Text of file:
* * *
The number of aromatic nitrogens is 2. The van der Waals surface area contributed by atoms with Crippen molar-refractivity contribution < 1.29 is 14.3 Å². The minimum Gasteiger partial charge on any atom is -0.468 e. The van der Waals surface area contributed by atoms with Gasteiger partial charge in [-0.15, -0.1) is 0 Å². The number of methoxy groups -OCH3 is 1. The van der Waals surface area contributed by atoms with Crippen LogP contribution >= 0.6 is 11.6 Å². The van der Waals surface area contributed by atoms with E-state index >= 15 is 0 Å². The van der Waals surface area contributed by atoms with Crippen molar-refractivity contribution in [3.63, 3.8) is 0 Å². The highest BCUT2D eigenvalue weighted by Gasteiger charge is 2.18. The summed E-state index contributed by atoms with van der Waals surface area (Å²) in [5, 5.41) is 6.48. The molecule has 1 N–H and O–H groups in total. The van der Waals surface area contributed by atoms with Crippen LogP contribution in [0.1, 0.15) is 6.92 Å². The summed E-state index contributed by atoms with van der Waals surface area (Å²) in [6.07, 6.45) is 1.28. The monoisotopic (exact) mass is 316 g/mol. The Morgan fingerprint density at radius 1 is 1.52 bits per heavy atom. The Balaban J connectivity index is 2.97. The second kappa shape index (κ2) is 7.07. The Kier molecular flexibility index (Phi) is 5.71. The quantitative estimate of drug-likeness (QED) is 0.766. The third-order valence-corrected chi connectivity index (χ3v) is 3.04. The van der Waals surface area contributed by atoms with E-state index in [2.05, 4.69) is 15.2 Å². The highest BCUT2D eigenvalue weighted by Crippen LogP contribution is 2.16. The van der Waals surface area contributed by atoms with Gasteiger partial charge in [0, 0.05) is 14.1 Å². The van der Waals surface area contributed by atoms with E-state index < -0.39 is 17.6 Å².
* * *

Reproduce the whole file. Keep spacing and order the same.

The number of aromatic nitrogens is 2. The van der Waals surface area contributed by atoms with Crippen molar-refractivity contribution < 1.29 is 14.3 Å². The minimum Gasteiger partial charge on any atom is -0.468 e. The van der Waals surface area contributed by atoms with Gasteiger partial charge in [-0.15, -0.1) is 0 Å². The number of methoxy groups -OCH3 is 1. The van der Waals surface area contributed by atoms with Crippen LogP contribution >= 0.6 is 11.6 Å². The van der Waals surface area contributed by atoms with E-state index >= 15 is 0 Å². The van der Waals surface area contributed by atoms with Crippen molar-refractivity contribution in [3.63, 3.8) is 0 Å². The highest BCUT2D eigenvalue weighted by Gasteiger charge is 2.18. The summed E-state index contributed by atoms with van der Waals surface area (Å²) in [5, 5.41) is 6.48. The molecule has 1 N–H and O–H groups in total. The van der Waals surface area contributed by atoms with Crippen LogP contribution in [0.1, 0.15) is 6.92 Å². The summed E-state index contributed by atoms with van der Waals surface area (Å²) in [6.07, 6.45) is 1.28. The monoisotopic (exact) mass is 316 g/mol. The Morgan fingerprint density at radius 1 is 1.52 bits per heavy atom. The Balaban J connectivity index is 2.97. The second kappa shape index (κ2) is 7.07. The Kier molecular flexibility index (Phi) is 5.71. The quantitative estimate of drug-likeness (QED) is 0.766. The third-order valence-corrected chi connectivity index (χ3v) is 3.04. The van der Waals surface area contributed by atoms with E-state index in [2.05, 4.69) is 15.2 Å². The highest BCUT2D eigenvalue weighted by Crippen LogP contribution is 2.16. The van der Waals surface area contributed by atoms with Gasteiger partial charge in [0, 0.05) is 14.1 Å². The van der Waals surface area contributed by atoms with E-state index < -0.39 is 17.6 Å².